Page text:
Yes performing their Yes At 50 Tour at The Symphony Hall Birmingham on Tuesday 20th March 2018.

Images and Review by Kevin Cooper

At the opening strains of Stravinski’s Firebird Suite a packed Birmingham Symphony Hall rose to their feet ecstatically and was instantly transported back to a time when progressive rock ruled the air waves.

Touring to promote their 50th anniversary, Yes concentrated on the first ten years and after their classical intro they launched straight into Yours Is No Disgrace and I’ve Seen All Good People, tracks from their 1971 classic self titled album that kick started Yes’ career and became the standard by which other progressive albums would be measured.

Yes are a group that have been through nineteen members and have ended up as two touring incarnations, and whilst in this one only guitarist Steve Howe remains from their classic line up, they have a long history of integrating great musicians seamlessly into the band and the current line up is no less proficient and polished as one would expect.

In a show that was divided into two halves, the first hour covered the most popular songs from Yes’ twenty one studio albums with the likes of classics and fans favourites Parallels and Wondrous Stories. There was a brief tribute to the recently deceased original bass player Chris Squire with his composition, Onward, before Howe took centre stage for a subliminal acoustic version of Mood For A Day.

Singer Jon Davison had an incredibly hard job filling Jon Anderson’s shoes, but he made the songs his own as he brought the audience to their feet again with first half closer And You And I which was certainly a highlight of the evening.

Billy Sherwood filled the late Chris Squire’s shoes on bass and although Alan White did make a short appearance behind the drum kit later in the set, his recent poor health meant that this role was taken mainly by Jay Schellen who did a sterling job. Geoff Downes, as inventive and talented a player as ever, completed this current line up surrounded by his bank of keyboards.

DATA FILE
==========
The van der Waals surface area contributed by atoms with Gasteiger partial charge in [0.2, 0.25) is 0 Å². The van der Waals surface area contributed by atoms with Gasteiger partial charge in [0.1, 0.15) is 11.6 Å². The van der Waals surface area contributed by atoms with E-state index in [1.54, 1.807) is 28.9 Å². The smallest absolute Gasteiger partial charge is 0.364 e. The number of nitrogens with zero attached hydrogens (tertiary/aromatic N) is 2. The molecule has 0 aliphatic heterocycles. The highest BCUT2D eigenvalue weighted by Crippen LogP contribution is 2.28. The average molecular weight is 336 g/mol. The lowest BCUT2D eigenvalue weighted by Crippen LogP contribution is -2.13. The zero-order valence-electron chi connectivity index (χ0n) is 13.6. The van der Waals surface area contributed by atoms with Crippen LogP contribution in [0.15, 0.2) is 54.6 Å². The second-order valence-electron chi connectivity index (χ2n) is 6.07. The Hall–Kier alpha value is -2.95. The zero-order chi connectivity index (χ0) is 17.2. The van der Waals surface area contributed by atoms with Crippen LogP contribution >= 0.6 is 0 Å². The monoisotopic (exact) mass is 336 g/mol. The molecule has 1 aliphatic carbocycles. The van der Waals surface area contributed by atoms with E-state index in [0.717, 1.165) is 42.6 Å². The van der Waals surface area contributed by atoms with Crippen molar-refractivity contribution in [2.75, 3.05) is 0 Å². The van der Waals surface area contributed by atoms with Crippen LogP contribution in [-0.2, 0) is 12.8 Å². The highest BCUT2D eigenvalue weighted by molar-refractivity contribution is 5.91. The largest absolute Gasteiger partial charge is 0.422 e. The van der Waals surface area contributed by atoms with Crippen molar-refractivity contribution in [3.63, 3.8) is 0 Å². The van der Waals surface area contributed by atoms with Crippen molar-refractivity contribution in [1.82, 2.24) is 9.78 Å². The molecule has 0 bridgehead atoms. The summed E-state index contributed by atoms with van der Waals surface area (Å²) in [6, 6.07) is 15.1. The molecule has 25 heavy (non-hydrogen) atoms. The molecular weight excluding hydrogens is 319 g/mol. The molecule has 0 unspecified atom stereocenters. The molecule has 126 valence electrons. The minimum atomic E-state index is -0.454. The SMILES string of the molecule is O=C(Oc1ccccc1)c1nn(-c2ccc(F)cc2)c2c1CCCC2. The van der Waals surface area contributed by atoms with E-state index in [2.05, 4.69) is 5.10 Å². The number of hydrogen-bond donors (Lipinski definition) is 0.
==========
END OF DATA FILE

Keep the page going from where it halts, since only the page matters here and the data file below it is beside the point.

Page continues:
If you think of a Yes album cover, images of Roger Dean’s Artwork instantly come to mind, and last night the band played in front of large screens displaying his work, which all added to the sense of history and occasion.

Starting the second half with The Revealing Science Of God from the ground breaking Tales From Topographic Ocean, a double album from 1973 which gave Yes their first number one. Undoubtedly a magnificent piece of work, it allowed all of the band members to showcase their talents. Howe played his guitar like an absolute demon as he transfixed this audience when he switched between multiple styles on different guitars frequently within a single song, and Downes’ keyboard work was superb as he held together the typically intricate and complex web that Yes are renown for.

Howe and Davidson joined for a beautiful duet of Leaves Of Green, an extract from The Ancient (Giants Under The Sun) with Sherwood joining the pair to harmonise on vocals. The beautiful Ballad, Ritual (Nous Sommes Du Soleil) was also given an airing, and applause filled the Hall as White appeared behind the drums for the closing part of it.

To round the evening off and with the audience on their feet, the band returned to their early years with their hit Roundabout and a superb storming version of Starship Trooper which brought an end to a great evening.

Last night Yes showed that in the era of progressive rock, there were none better. But this version of Yes whilst still flying the flag is certainly more for the purists.